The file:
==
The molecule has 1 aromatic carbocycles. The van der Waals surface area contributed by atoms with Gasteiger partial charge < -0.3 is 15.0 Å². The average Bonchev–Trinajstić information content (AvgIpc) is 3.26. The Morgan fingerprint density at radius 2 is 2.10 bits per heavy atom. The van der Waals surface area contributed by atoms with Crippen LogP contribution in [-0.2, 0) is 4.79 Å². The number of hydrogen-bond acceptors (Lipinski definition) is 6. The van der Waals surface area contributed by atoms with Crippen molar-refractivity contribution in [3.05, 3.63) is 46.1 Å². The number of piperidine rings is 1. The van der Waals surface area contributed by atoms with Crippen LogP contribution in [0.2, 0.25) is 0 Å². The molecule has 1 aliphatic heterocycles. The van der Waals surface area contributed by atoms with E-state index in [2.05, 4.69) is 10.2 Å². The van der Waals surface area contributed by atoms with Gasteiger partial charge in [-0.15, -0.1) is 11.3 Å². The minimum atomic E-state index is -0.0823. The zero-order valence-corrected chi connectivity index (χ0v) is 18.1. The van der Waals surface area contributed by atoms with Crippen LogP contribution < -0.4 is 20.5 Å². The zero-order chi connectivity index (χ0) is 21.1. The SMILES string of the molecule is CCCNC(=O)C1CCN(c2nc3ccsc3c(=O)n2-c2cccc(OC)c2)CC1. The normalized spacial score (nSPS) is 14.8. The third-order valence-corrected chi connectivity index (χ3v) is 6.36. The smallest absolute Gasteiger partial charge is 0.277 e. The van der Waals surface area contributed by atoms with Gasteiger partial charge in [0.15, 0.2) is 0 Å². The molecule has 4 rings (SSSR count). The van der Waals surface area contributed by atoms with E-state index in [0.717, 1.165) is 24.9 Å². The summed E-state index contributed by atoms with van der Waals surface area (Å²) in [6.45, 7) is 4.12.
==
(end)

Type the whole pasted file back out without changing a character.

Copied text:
The molecule has 1 aromatic carbocycles. The van der Waals surface area contributed by atoms with Gasteiger partial charge < -0.3 is 15.0 Å². The average Bonchev–Trinajstić information content (AvgIpc) is 3.26. The Morgan fingerprint density at radius 2 is 2.10 bits per heavy atom. The van der Waals surface area contributed by atoms with Crippen LogP contribution in [-0.2, 0) is 4.79 Å². The number of hydrogen-bond acceptors (Lipinski definition) is 6. The van der Waals surface area contributed by atoms with Crippen molar-refractivity contribution in [3.05, 3.63) is 46.1 Å². The number of piperidine rings is 1. The van der Waals surface area contributed by atoms with Crippen LogP contribution in [0.2, 0.25) is 0 Å². The molecule has 1 aliphatic heterocycles. The van der Waals surface area contributed by atoms with E-state index in [2.05, 4.69) is 10.2 Å². The van der Waals surface area contributed by atoms with Gasteiger partial charge in [-0.15, -0.1) is 11.3 Å². The minimum atomic E-state index is -0.0823. The zero-order valence-corrected chi connectivity index (χ0v) is 18.1. The van der Waals surface area contributed by atoms with Crippen LogP contribution < -0.4 is 20.5 Å². The zero-order chi connectivity index (χ0) is 21.1. The SMILES string of the molecule is CCCNC(=O)C1CCN(c2nc3ccsc3c(=O)n2-c2cccc(OC)c2)CC1. The normalized spacial score (nSPS) is 14.8. The third-order valence-corrected chi connectivity index (χ3v) is 6.36. The smallest absolute Gasteiger partial charge is 0.277 e. The van der Waals surface area contributed by atoms with Gasteiger partial charge in [0.15, 0.2) is 0 Å². The molecule has 4 rings (SSSR count). The van der Waals surface area contributed by atoms with E-state index in [0.717, 1.165) is 24.9 Å². The summed E-state index contributed by atoms with van der Waals surface area (Å²) in [6.45, 7) is 4.12.